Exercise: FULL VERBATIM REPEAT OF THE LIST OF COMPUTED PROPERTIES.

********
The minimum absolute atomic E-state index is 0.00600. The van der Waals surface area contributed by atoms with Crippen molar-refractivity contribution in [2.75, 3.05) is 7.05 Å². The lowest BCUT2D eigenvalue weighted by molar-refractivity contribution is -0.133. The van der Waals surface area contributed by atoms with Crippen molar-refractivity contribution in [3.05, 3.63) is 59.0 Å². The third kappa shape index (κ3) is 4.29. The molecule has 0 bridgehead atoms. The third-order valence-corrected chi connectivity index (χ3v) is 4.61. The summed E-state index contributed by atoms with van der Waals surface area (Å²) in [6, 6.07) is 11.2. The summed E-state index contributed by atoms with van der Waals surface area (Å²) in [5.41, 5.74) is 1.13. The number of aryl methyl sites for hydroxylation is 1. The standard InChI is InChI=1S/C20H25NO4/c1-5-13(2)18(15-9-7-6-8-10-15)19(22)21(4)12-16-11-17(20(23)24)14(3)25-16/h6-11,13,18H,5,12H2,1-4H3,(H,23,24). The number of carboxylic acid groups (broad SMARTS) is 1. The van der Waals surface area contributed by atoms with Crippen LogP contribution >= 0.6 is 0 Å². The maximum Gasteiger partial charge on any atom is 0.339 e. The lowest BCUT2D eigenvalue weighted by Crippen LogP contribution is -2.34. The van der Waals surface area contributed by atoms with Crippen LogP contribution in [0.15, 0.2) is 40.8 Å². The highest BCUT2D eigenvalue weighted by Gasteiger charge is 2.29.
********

The minimum absolute atomic E-state index is 0.00600. The van der Waals surface area contributed by atoms with Crippen molar-refractivity contribution in [2.75, 3.05) is 7.05 Å². The lowest BCUT2D eigenvalue weighted by molar-refractivity contribution is -0.133. The van der Waals surface area contributed by atoms with Crippen molar-refractivity contribution in [3.05, 3.63) is 59.0 Å². The third kappa shape index (κ3) is 4.29. The molecule has 0 bridgehead atoms. The third-order valence-corrected chi connectivity index (χ3v) is 4.61. The summed E-state index contributed by atoms with van der Waals surface area (Å²) in [6, 6.07) is 11.2. The summed E-state index contributed by atoms with van der Waals surface area (Å²) in [5.41, 5.74) is 1.13. The number of aryl methyl sites for hydroxylation is 1. The standard InChI is InChI=1S/C20H25NO4/c1-5-13(2)18(15-9-7-6-8-10-15)19(22)21(4)12-16-11-17(20(23)24)14(3)25-16/h6-11,13,18H,5,12H2,1-4H3,(H,23,24). The number of carboxylic acid groups (broad SMARTS) is 1. The van der Waals surface area contributed by atoms with Crippen LogP contribution >= 0.6 is 0 Å². The maximum Gasteiger partial charge on any atom is 0.339 e. The lowest BCUT2D eigenvalue weighted by Crippen LogP contribution is -2.34. The van der Waals surface area contributed by atoms with Crippen LogP contribution in [0.15, 0.2) is 40.8 Å². The highest BCUT2D eigenvalue weighted by Gasteiger charge is 2.29.